Saturday, May 06, 2006

Meanwhile, down south

in the supposedly tranquil part of Iraq, near the Shiite city of Basra, a military helicopter is shot down, killing four British soldiers. The supposedly tranquil Shiites' reaction?

"Sky News footage showed locals celebrating, dancing and throwing stones at British troops attempting to reach the crash site as a plume of thick smoke rose behind them.

"Two British Army Warriors (armoured personnel carriers) and a Land Rover also came under fire from petrol bombs as the scene degenerated and clashes broke out between British troops and Shiite militias.

"The scene of the crash Police Captain Mushtaq Khazim said British soldiers fired weapons over the top of the crowd in an effort to disperse it but fire was returned and at least two people, one of them a child, were killed."

Friday, May 05, 2006

Stocks and bonds and the dollar, oh my.

Okay, here's what's wrong with reliance on the U.S. stock market to determine the state of our economy. Today's weak Labor Department payrolls report, showing a gain of only 138,000 jobs in April (far fewer than the predicted 200,000 jobs, coupled with a significant downward revision of the earlier months' job creation) caused a sharp drop in the dollar against foreign currencies; but nevertheless ignited a buying spree of stocks. Why? Because the lapse of growth of jobs means, to investors, that the ecomony is cooling enough to cause the Fed to demur from further interest-rate increases as a means to quiet the prospect of inflation from a too-hot economy.

Get it? Because interest on U.S. debt instruments--related to the Fed's decision about rate increases on short-term borrowings from federal banks--won't rise, common stocks will become attractive investments, relatively.

We're in another period of "irrational exuberance" in the market. There's no basis, it seems to me, other than investment speculation, for corporate investment to be so out of kilter with reality. It's true that many companies are reporting high profits, but it's entirely at the expense of their workers; and with those workers (as consumers) saddled with debt and not receiving decent wages, we're in for a long fall. This fall.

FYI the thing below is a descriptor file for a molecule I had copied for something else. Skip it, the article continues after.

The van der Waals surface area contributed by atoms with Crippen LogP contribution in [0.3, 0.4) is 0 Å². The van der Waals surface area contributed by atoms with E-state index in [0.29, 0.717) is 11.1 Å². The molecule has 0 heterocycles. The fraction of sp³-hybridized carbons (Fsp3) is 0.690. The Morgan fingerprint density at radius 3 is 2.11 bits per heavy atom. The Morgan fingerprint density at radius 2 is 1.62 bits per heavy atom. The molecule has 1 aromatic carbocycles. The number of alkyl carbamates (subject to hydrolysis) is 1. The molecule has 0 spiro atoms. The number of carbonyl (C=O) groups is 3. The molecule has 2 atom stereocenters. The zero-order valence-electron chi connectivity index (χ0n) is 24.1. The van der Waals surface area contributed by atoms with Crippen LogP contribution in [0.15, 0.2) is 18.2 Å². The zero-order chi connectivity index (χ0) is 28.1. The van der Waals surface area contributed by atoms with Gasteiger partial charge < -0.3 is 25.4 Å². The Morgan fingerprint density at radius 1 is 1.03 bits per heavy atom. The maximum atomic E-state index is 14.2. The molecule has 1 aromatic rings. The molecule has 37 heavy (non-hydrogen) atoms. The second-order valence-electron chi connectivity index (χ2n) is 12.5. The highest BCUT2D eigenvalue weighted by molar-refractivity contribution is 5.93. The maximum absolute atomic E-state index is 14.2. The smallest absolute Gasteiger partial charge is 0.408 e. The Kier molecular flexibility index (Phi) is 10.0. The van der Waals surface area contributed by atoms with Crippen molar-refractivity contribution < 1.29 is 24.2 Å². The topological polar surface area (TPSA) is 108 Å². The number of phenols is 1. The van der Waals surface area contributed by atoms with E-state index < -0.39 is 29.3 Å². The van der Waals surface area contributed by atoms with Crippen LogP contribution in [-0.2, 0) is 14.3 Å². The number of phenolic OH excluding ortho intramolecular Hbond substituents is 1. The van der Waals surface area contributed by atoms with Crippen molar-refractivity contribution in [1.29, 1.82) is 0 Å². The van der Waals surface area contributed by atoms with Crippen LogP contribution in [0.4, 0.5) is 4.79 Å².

Let's see how these amendments in the House and Senate fare. Whatever they mean--and they're hardly hard-nosed refusals to fund permanent bases--I'm absolutely certain if they survive the conference committee of the Congress they'll be subject to a Bush "signing statement" that will provide, in effect, "I'll do what I like."

Thursday, May 04, 2006

Just so you know

the insurgents in Ramadi haven't quite succumbed, not when they're publicly executing Iraqi soldiers in the middle of town.

Words fail me

to capture my reaction to the summary execution by Iraqi police of a gay fourteen-year old boy. For sure, you can't know my gut feeling, but yours?

Wednesday, May 03, 2006

I wish I'd said that

The last line of this piece by Maureen Dowd is wonderful. After comparing Bush's position in Iraq to the kidnappers' plight in The Ransom of Red Chief (wanting, but unable, to give back their victim, who's turned out to be a nasty kid), she notes that Bush ended his recent diplomatic trip with a bike ride and noted, "When you're on the hook, play hooky."

Tuesday, May 02, 2006

No mystery to most folks

The TV pundits have of late been wondering how come, with the "improving numbers," Bush is doing so poorly in the polls on the question of the state of the economy. Well, if the talking heads, who rely on GDP figures and gross inflation trends, would look at the average worker's situation, he'd see this: flat or declining wage levels, increased borrowing, negative savings.
In other words, if they'd do their jobs, instead of simply spewing Wall Street's markers, they'd realize what most Americans realize. The present US economy is a hollow shell, fabricated on corporate and rich-folks' wealth and fed by consumers' borrowings.

If I were mean-spirited

I'd beat the Republicans over the head with the hypocrisy of Bush's insistence that the national anthem be sung in English.

Monday, May 01, 2006

Erik Come Lately

I know I'm the last person on the Net to know of this it's neater than heck...with a world of possibilities. It requires high-speed connection, but you can upload digital videos and share them with the universe, which can download them, share them, etc. Amazing. Surfing the site is truly dangerous--addictive.

What a great question

Here's a pollster question asked by the latest Wall Street Journal/NBC News survey:

"At the conclusion of the war in Iraq, do you feel that most Americans will think it is more like World War Two, which unified America and was considered an important turning point for the United States' role in the world; more like the Korean War, a stalemate in which neither side prevailed and American troops had to remain for many years; or more like the Vietnam War, which divided America and lowered the United States' international prestige?"
WW II--11%

I wish I'd come up with that question. And the answers: 83%--plus think we're gonna have a "Mexican Standoff" or worse.

I told you. Bush hasn't won anything in his lifetime, except his elections. Just like Hitler.

I hate to say I told you so

but I don't, not one bit. It's time to buy euros, or gold, or yen--anything but US currency and evidences of indebtedness.

Sunday, April 30, 2006

What an easy job

to run the New York Times. You can plump for war, unrelentingly, and then when the war goes badly you can hammer those who plumped for war and complain about the result, unrelentingly.